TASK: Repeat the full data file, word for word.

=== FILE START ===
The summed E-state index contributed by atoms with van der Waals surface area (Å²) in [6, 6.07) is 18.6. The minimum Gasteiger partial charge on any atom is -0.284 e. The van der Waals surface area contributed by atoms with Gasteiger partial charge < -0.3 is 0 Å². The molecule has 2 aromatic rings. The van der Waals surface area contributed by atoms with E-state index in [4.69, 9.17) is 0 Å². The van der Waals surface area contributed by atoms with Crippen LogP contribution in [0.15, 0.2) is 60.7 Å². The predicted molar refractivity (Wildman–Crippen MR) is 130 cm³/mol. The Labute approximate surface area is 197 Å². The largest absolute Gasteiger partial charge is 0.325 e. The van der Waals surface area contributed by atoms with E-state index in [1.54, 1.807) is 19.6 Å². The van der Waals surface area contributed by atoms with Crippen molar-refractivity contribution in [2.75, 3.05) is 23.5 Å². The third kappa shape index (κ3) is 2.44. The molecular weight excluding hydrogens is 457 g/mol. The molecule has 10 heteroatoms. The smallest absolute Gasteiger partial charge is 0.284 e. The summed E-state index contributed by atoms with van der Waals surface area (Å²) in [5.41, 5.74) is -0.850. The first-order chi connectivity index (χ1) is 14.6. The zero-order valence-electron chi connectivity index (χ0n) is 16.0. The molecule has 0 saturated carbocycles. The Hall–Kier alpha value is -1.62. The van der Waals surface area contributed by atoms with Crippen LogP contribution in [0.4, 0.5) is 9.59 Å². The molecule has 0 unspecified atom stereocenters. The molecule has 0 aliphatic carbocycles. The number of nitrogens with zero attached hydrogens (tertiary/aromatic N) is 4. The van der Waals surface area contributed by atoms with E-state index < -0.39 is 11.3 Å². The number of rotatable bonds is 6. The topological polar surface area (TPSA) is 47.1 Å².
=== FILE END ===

The summed E-state index contributed by atoms with van der Waals surface area (Å²) in [6, 6.07) is 18.6. The minimum Gasteiger partial charge on any atom is -0.284 e. The van der Waals surface area contributed by atoms with Gasteiger partial charge < -0.3 is 0 Å². The molecule has 2 aromatic rings. The van der Waals surface area contributed by atoms with E-state index in [4.69, 9.17) is 0 Å². The van der Waals surface area contributed by atoms with Crippen LogP contribution in [0.15, 0.2) is 60.7 Å². The predicted molar refractivity (Wildman–Crippen MR) is 130 cm³/mol. The Labute approximate surface area is 197 Å². The largest absolute Gasteiger partial charge is 0.325 e. The van der Waals surface area contributed by atoms with E-state index in [1.54, 1.807) is 19.6 Å². The van der Waals surface area contributed by atoms with Crippen molar-refractivity contribution in [2.75, 3.05) is 23.5 Å². The third kappa shape index (κ3) is 2.44. The molecular weight excluding hydrogens is 457 g/mol. The molecule has 10 heteroatoms. The smallest absolute Gasteiger partial charge is 0.284 e. The summed E-state index contributed by atoms with van der Waals surface area (Å²) in [5.41, 5.74) is -0.850. The first-order chi connectivity index (χ1) is 14.6. The zero-order valence-electron chi connectivity index (χ0n) is 16.0. The molecule has 0 saturated carbocycles. The Hall–Kier alpha value is -1.62. The van der Waals surface area contributed by atoms with Crippen LogP contribution in [0.4, 0.5) is 9.59 Å². The molecule has 0 unspecified atom stereocenters. The molecule has 0 aliphatic carbocycles. The number of nitrogens with zero attached hydrogens (tertiary/aromatic N) is 4. The van der Waals surface area contributed by atoms with E-state index < -0.39 is 11.3 Å². The number of rotatable bonds is 6. The topological polar surface area (TPSA) is 47.1 Å².